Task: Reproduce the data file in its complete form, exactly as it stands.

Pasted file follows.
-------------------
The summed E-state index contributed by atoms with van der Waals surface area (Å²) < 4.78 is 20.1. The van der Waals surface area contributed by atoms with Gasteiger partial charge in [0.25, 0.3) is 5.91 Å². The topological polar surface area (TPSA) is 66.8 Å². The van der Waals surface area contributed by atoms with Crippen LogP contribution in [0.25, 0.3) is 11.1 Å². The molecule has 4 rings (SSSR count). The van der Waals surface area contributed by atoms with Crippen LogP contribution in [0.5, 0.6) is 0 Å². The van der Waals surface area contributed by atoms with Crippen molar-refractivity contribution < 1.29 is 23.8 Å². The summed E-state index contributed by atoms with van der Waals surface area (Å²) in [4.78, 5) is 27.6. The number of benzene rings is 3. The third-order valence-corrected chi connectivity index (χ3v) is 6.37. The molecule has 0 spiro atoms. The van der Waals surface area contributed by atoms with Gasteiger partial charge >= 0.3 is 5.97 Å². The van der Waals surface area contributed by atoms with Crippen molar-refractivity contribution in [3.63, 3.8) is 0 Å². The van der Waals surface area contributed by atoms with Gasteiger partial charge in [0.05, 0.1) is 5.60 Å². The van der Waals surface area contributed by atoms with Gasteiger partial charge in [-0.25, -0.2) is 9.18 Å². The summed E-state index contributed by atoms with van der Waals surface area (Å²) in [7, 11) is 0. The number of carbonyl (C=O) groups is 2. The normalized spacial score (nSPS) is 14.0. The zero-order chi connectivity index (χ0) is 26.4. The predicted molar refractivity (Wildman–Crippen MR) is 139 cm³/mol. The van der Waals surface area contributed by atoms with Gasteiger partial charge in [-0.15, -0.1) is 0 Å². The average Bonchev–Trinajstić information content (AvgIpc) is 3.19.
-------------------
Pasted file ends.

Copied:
The summed E-state index contributed by atoms with van der Waals surface area (Å²) < 4.78 is 20.1. The van der Waals surface area contributed by atoms with Gasteiger partial charge in [0.25, 0.3) is 5.91 Å². The topological polar surface area (TPSA) is 66.8 Å². The van der Waals surface area contributed by atoms with Crippen LogP contribution in [0.25, 0.3) is 11.1 Å². The molecule has 4 rings (SSSR count). The van der Waals surface area contributed by atoms with Crippen LogP contribution in [0.5, 0.6) is 0 Å². The van der Waals surface area contributed by atoms with Crippen molar-refractivity contribution < 1.29 is 23.8 Å². The summed E-state index contributed by atoms with van der Waals surface area (Å²) in [4.78, 5) is 27.6. The number of benzene rings is 3. The third-order valence-corrected chi connectivity index (χ3v) is 6.37. The molecule has 0 spiro atoms. The van der Waals surface area contributed by atoms with Gasteiger partial charge >= 0.3 is 5.97 Å². The van der Waals surface area contributed by atoms with Crippen molar-refractivity contribution in [3.63, 3.8) is 0 Å². The van der Waals surface area contributed by atoms with Gasteiger partial charge in [0.05, 0.1) is 5.60 Å². The van der Waals surface area contributed by atoms with Gasteiger partial charge in [-0.25, -0.2) is 9.18 Å². The summed E-state index contributed by atoms with van der Waals surface area (Å²) in [7, 11) is 0. The number of carbonyl (C=O) groups is 2. The normalized spacial score (nSPS) is 14.0. The zero-order chi connectivity index (χ0) is 26.4. The predicted molar refractivity (Wildman–Crippen MR) is 139 cm³/mol. The van der Waals surface area contributed by atoms with Gasteiger partial charge in [-0.15, -0.1) is 0 Å². The average Bonchev–Trinajstić information content (AvgIpc) is 3.19.